Germany's baking heritage is a big deal. In 2014, the Central Association of German Bakers petitioned UNESCO to add German baking to the list of "intangible cultural heritages." In 2015, three Saxon bakers were added to the list.
It makes sense: After all, a traditional German meal plan stars bread at least two meals a day, typically Frühstück (or breakfast) and Abendbrot, which translates as "evening bread." And an afternoon coffee and cake break is practically a national pastime.
For Kaffee und Kuchen, a standard choice would be a sheet cake, Blechkuchen —basically the grandfather and platonic ideal of American coffee cake — with toppings like rhubarb streusel or sliced plums. But more elaborate, multi-layered confections are sometimes too tempting and, even eating a slice of cake a day, it would take quite a long time to sample any Konditerei's offerings.
There's Sahnekuchen, sponge cake with a layer of whipped cream in the middle; Mohnkuchen, which has a pleasantly gritty ground-poppyseed filling; or the barely-msweet, Quark-based cheese cake with sour cherries — you get the idea.
You might think that bread would be simpler, but you'd be wrong.
The Diversity of German Bread
There are over 3,000 varieties of bread alone. And no, I'm not making this up. There's actually an organization, "Bread Culture," where guild-licensed German bakers can certify their creations. The number right now is at 3,240. Which means German bread isn't just remarkably delicious — it's also remarkably diverse.
Many of these breads are sourdough (using no commercial yeast) and feature just three ingredients: flour, water, and salt. And while you might imagine these breads as the heavy, all-rye seeded pumpernickel loaves most people think of when they imagine German bread, "mixed breads," with various proportions of rye flour to wheat, are the backbone of German baking.
Furthermore, while German soil is particularly great for growing rye and wheat, oats, spelt, and barley are also major crops. It's not uncommon, for example, to see a spelt loaf next to one that's 100 percent rye next to a seed-and-nut bread held together with the smallest amount of wheat flour. There's so much variety at even the tiniest bakery that Germany is, it turns out, a surprising paradise for the wheat- and gluten-intolerant.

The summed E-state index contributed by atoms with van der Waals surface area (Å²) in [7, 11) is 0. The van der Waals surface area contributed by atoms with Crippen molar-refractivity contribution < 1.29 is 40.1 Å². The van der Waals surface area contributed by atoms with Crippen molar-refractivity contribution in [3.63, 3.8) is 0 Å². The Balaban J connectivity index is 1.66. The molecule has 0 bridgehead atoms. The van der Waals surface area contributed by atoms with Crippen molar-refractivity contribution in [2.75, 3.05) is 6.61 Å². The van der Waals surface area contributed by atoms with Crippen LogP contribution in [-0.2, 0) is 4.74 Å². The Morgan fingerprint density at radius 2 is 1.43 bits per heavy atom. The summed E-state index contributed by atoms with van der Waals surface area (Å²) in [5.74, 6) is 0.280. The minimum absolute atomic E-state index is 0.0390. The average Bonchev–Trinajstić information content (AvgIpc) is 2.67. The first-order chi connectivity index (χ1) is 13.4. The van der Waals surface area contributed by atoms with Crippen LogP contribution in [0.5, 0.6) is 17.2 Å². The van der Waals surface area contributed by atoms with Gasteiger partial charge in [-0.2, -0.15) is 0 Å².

So, why are German baked goods so ridiculously diverse? One reason, according to the director of the Museum for Bread Culture in Ulm, is the strength of German regionalism. Due to the relatively late unification of Germany, states distinguished themselves not only by language differences, but also by distinctions in their food and bread culture.
The Future of German Bread
Despite this diversity, there is still some concern about decreasing bread sales in Germany. More urgently, that there are fewer and fewer bakers seeking the strenuous "Meisterbäcker" certification each year.
While old-school stalwarts, like Dresdner Feinbäckerei, are keeping the doors open by making the same exceptional bread they've made for over a century, many small bakeries struggle to find replacements when their lead baker retires. They have been squeezed by competition from supermarket and mass-market bakery chains at the same time that fewer and fewer students want to join a trade, opting instead to go to university.
Is this centuries-old tradition actually endangered? Not if the new crop of bakers on the scene has anything to say about it. The new wave has a contemporary sensibility, but decidedly old-school techniques — like wood-burning ovens and flour milled in house.
And I, for one, am betting that German bread is here to stay — because there's nothing else like it. If you need convincing, ask Germans abroad: I'm sure they'll tell you that nobody has quite mastered rolls with a crispy outside and cushiony inside like at home.